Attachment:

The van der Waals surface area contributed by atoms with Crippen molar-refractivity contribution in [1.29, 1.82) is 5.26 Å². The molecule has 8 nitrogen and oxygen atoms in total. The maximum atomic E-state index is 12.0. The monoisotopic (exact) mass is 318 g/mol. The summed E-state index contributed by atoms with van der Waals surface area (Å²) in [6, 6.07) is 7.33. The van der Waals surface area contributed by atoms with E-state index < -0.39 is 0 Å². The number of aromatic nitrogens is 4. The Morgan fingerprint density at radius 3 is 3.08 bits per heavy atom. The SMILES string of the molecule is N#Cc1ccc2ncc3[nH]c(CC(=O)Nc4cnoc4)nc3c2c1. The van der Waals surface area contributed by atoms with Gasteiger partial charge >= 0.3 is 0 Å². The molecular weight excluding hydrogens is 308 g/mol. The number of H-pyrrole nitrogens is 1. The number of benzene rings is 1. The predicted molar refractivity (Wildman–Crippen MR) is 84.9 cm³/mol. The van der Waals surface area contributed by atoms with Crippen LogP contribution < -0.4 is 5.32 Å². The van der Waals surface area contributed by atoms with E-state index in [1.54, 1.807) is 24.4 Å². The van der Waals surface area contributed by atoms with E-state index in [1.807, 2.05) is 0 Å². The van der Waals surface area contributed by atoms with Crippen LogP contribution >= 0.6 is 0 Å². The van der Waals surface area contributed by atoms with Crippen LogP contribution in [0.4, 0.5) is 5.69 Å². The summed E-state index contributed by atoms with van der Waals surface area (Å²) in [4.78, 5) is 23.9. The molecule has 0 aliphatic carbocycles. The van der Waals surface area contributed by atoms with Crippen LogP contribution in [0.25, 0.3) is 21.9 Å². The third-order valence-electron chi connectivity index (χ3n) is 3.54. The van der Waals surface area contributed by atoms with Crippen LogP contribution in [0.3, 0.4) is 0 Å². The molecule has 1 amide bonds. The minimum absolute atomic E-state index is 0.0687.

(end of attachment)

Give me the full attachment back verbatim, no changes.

The van der Waals surface area contributed by atoms with Crippen molar-refractivity contribution in [1.29, 1.82) is 5.26 Å². The molecule has 8 nitrogen and oxygen atoms in total. The maximum atomic E-state index is 12.0. The monoisotopic (exact) mass is 318 g/mol. The summed E-state index contributed by atoms with van der Waals surface area (Å²) in [6, 6.07) is 7.33. The van der Waals surface area contributed by atoms with E-state index < -0.39 is 0 Å². The number of aromatic nitrogens is 4. The Morgan fingerprint density at radius 3 is 3.08 bits per heavy atom. The SMILES string of the molecule is N#Cc1ccc2ncc3[nH]c(CC(=O)Nc4cnoc4)nc3c2c1. The van der Waals surface area contributed by atoms with Gasteiger partial charge >= 0.3 is 0 Å². The molecular weight excluding hydrogens is 308 g/mol. The number of H-pyrrole nitrogens is 1. The number of benzene rings is 1. The predicted molar refractivity (Wildman–Crippen MR) is 84.9 cm³/mol. The van der Waals surface area contributed by atoms with Crippen LogP contribution < -0.4 is 5.32 Å². The van der Waals surface area contributed by atoms with E-state index in [1.54, 1.807) is 24.4 Å². The van der Waals surface area contributed by atoms with E-state index in [1.807, 2.05) is 0 Å². The van der Waals surface area contributed by atoms with Crippen LogP contribution >= 0.6 is 0 Å². The van der Waals surface area contributed by atoms with Crippen LogP contribution in [0.4, 0.5) is 5.69 Å². The summed E-state index contributed by atoms with van der Waals surface area (Å²) in [4.78, 5) is 23.9. The molecule has 0 aliphatic carbocycles. The van der Waals surface area contributed by atoms with Crippen LogP contribution in [0.25, 0.3) is 21.9 Å². The third-order valence-electron chi connectivity index (χ3n) is 3.54. The van der Waals surface area contributed by atoms with Crippen LogP contribution in [0.3, 0.4) is 0 Å². The molecule has 1 amide bonds. The minimum absolute atomic E-state index is 0.0687.